Moonlighting, Moonshining, Skunksworks, Trystorming and 3P

Moonshine Still

 

Moonlighting – work a second job, usually after hours; “The medical student is moonlighting as a taxi driver”.   To work at another job, often at night, in addition to one’s full-time job.  Also to sell unused vacation time to do some consulting – how I got in to this line of work.

Moonshining – Illicit distilling of alcohol. Often at night with home made apparatus. When several Japanese consultants from Shingijitsu were working with Boeing on kaizen they observed a team member bringing some homemade fixtures in to solve a problem.  Described as “doing a little moonlighting” this term was misunderstood or mistranslated as moonshining, now the common term used to describe a key stage of 3P – Production Preparation Process.

Skunk Works – A skunkworks is a group of people who, in order to achieve unusual results, work on a project in a way that is outside the usual rules. A skunkworks is often a small team that assumes or is given responsibility for developing something in a short time with minimal management constraints. Typically, a skunkworks has a small number of members in order to reduce communications overhead. A skunkworks is sometimes used to spearhead a product design that thereafter will be developed according to the usual process. A skunkworks project may be secret.  The name is taken from the moonshine factory in Al Capp’s cartoon, “Lil’ Abner.”

 

 

The following are from Kelly Johnson of Lockheed’s Skunk Works:

  1. The Skunk Works manager must be delegated practically complete control of his program in all aspects. They should report to a division president or higher.
  2. Strong but small project offices must be provided both by the military and industry.
  3. The number of people having any connection with the project must be restricted in an almost vicious manner. Use a small number of good people (10% to 25% compared to the so-called normal systems).
  4. A very simple drawing and drawing release system with great flexibility for making changes must be provided.
  5. There must be a minimum number of reports required, but important work must be recorded thoroughly.
  6. There must be a monthly cost review covering not only what has been spent and committed but also projected costs to the conclusion of the program. Don’t have the books ninety days late and don’t surprise the customer with sudden overruns.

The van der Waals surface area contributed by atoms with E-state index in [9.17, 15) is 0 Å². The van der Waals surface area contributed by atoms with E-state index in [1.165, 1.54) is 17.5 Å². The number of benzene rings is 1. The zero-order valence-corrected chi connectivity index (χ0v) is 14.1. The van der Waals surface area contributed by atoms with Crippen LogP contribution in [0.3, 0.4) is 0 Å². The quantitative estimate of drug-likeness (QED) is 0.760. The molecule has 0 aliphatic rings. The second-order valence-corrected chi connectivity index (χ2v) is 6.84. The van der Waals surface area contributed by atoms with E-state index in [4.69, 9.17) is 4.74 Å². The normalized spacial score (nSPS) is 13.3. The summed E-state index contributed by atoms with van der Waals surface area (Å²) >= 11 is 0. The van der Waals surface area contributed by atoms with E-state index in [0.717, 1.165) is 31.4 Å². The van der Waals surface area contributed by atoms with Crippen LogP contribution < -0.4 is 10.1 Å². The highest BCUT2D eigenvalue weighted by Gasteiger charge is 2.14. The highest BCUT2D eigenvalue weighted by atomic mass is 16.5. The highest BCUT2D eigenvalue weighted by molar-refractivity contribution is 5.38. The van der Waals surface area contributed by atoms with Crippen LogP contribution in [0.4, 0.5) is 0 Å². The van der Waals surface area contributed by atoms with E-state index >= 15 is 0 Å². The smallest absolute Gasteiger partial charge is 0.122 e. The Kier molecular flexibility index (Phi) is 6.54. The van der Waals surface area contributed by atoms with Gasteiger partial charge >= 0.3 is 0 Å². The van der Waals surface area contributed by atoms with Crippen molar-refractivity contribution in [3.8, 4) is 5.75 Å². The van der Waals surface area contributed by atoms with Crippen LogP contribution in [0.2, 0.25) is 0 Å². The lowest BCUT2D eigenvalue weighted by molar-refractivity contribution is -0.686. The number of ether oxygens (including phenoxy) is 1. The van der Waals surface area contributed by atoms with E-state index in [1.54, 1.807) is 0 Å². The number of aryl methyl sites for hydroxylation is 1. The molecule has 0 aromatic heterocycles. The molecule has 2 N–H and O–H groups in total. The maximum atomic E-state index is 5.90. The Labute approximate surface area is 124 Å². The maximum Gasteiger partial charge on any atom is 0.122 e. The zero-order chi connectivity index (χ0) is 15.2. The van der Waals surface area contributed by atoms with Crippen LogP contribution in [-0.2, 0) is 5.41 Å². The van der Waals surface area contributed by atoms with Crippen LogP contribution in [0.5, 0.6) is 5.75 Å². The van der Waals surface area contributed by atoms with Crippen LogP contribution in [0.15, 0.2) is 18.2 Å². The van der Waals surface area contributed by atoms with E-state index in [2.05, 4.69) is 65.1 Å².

7. The contractor must be delegated and must assume more than normal responsibility to get good vendor bids for subcontracts on the project. Commercial bid procedures are very often better than military ones.
  8. The inspection system as currently used by ADP, which has been approved by both the Air Force and Navy, meets the intent of existing military requirements and should be used on new projects. Push more basic inspection responsibility back to subcontractors and vendors. Don’t duplicate so much inspection.
  9. The contractor must be delegated the authority to test their final product in flight. They can and must test it in the initial stages. If they don’t, they rapidly lose their competency to design other vehicles.
  10. The specifications applying to the hardware and software must be agreed to in advance of contracting. A specification section stating clearly which important military specification items will not knowingly be complied with and reasons is highly recommended.
  11. Funding a program must be timely so that the contractor doesn’t have to keep running to the bank to support government projects.
  12. There must be mutual trust between the military project organization and the contractor with very close cooperation and liaison on a day-to-day basis. This cuts down misunderstanding and correspondence to an absolute minimum.
  13. Access by outsiders to the project and its personnel must be strictly controlled by appropriate security measures.
  14. Because only a few people will be used in engineering and most other areas, ways must be provided to reward good performance by pay not based on the number of personnel supervised.

“Reducing the time to evaluation of a system almost always leads to lower costs, greater flexibility for change, improved overall performance, and less risk.”
“When the prototype approach for system development is used, ultimate production of the system must be considered throughout the design and evaluation phase.”

See Wikipedia for more on Lockheed Skunk Works.

Trystorming – extends brainstorming by quickly creating mock-ups that can be rapidly and thoroughly evaluated.  Trystorming refers to taking an idea and trying it out in practice. If the idea concerns the design of a product, you mock-up the product. If the idea is about a process improvement, you pilot the improvement.  Sometimes we start with sketches, then table top ‘paper dolls’, then move on to life size mock ups with cardboard, 2 by 4’s, or whatever comes to hand.  Finally build a functional model, although maybe not ‘industrial strength’ we prove out the concepts before building or buying the final machines, products, or processes.